Mike Shedlock

In a scene that is going to play out in scores of cities across the nation, unions are going to come to grips with the fact that pensions are not sacrosanct. Please consider Rhode Island city asks retirees to cut their pensions

As cities across the United States struggle to keep their finances afloat, Central Falls, Rhode Island, is taking a novel approach to try to avoid bankruptcy.

The city is asking police and firefighter retirees to give up 50% of their pension.

On Tuesday, a state-appointed receiver, Judge Robert Flanders, met with constituents to discuss options that will prevent the city from filing for bankruptcy, but the choices seemed limited: either volunteer for the pension cut, or risk losing it all.

Each of the 141 city retirees will receive a voting ballot and a packet by the end of the week, showing how much of their pensions will be slashed if they agree to volunteer for the benefits cut.

With August set as the deadline for further decisions on the financial future of the city, Flanders hopes to find out residents' decisions by the end of the month.

Though the measures seem drastic, residents are being told that it's a far better choice than "being at the mercy of the bankruptcy court."

"It was a very difficult meeting, there was a lot of concern and anger," said Trainor of Tuesday's event.

Flanders "hopes, in the case of the retirees, that they would agree," Trainor said.

"Better to accept his proposal than taking a chance with the bankruptcy court," he added.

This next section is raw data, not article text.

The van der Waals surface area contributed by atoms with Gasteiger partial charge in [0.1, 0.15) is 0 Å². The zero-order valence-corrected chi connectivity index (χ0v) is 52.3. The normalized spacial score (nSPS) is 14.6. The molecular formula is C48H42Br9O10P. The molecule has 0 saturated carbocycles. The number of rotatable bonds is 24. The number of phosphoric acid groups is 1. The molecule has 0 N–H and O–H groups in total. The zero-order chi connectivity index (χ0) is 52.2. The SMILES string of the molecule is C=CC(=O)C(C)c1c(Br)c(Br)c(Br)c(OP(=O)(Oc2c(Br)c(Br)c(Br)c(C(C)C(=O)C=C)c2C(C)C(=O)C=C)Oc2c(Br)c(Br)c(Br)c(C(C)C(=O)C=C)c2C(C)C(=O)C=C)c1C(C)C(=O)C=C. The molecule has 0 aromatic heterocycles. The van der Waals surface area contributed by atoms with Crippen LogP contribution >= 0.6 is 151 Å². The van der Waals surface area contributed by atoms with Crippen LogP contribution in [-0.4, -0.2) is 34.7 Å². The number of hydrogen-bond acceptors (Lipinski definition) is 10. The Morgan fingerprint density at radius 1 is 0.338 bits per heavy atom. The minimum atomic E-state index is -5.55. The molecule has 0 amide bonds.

Simple Rule

What cannot be paid won't. Taxpayers have had enough. Central Falls is a small and troubled city, but this same scene is going to eventually hit Pittsburgh, Oakland, Houston, Detroit, San Francisco, Los Angeles, Chicago, and most likely every major city in the country.

Benefits are untenable. The sooner something is done, the better off everyone will be.

Things That Must Change

  1. Defined benefit pension plans for government workers must end
  2. Davis-Bacon and prevailing wage laws that drive up costs of Federal projects and clobber city and municipal governments must come to an end
  3. National right-to-work laws must be enacted
  4. Collective bargaining of public unions must end
  5. Existing pension benefits must be renegotiated

Unions will not like any of those but they are all going to happen.

I am disappointed that Rand Paul and others in the Senate did not take up points 2 through 4 in the budget negotiations. Small tax hikes in return for those items would have been well worth it.

Mike "Mish" Shedlock
http://globaleconomicanalysis.blogspot.com

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Mike Shedlock

Mike Shedlock is a registered investment advisor representative for Sitka Pacific Capital Management.
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